1. Social discovery
3. Social commerce
5. Crowdsourcing and categorisation
6. Freemium and subscription models
7. Niche social networks
8. Location-based apps
Whether hosting or influencing purchases, social networks look set to play an increasingly significant role in online shopping in years to come. In fact, new research from Barclays predicts that 41% of consumers will be ‘social shoppers’ by 2021, while the volume of sales driven by social media is expected to double over the next five years. Again, this trend will be fuelled by the power of recommendations from people we know and trust.
Founded in 2009, US start-up Payvment is already making significant inroads in this space. The business, which has raised $7.5m in venture capital to date, enables Facebook users to set up their own online shops and is now the biggest social commerce platform on the site.
However, UK start-ups are also doing some interesting things in this space. For example, Social Saver, which launched in November 2011, enables brands to thank customers for sharing purchases on Facebook and Twitter by giving them a small discount.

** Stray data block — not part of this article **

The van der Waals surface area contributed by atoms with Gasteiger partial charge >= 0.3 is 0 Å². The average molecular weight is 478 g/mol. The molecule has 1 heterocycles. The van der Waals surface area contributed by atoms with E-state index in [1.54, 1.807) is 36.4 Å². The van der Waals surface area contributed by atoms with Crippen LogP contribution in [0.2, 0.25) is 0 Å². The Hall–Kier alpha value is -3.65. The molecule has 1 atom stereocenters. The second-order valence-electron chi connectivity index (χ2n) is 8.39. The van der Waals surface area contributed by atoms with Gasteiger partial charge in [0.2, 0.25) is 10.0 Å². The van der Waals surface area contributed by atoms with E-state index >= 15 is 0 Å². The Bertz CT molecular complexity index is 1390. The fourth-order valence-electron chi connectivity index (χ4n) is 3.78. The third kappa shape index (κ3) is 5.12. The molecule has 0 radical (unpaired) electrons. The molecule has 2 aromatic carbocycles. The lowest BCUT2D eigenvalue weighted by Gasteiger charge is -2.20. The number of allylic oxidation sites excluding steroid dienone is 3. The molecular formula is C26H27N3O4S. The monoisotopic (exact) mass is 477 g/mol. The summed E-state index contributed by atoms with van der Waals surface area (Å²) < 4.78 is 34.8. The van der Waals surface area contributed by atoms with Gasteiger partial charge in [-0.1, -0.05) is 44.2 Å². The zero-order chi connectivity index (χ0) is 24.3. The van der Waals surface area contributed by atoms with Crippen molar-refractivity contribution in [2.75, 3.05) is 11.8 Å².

The rise of social commerce also illustrates a wider move towards a more distributed model for buying and selling, inspired by the popularity of online marketplaces such as eBay, Amazon and NotOnTheHighStreet. However, as well as sites that allow users to sell goods that they've bought or sold, we're now seeing a flurry of marketplaces enabling people to sell their own services, or rent out their existing assets, such as WhipCar, Parkatmyhouse.com, Onefinestay and US start-up Taskrabbit.
As my fellow panellist Joe Cohen said: “Commerce will move off of proprietary sites in the same way that content did, into a much more distributed model. Whichever industries marketplaces have not come to yet...they will be there soon.”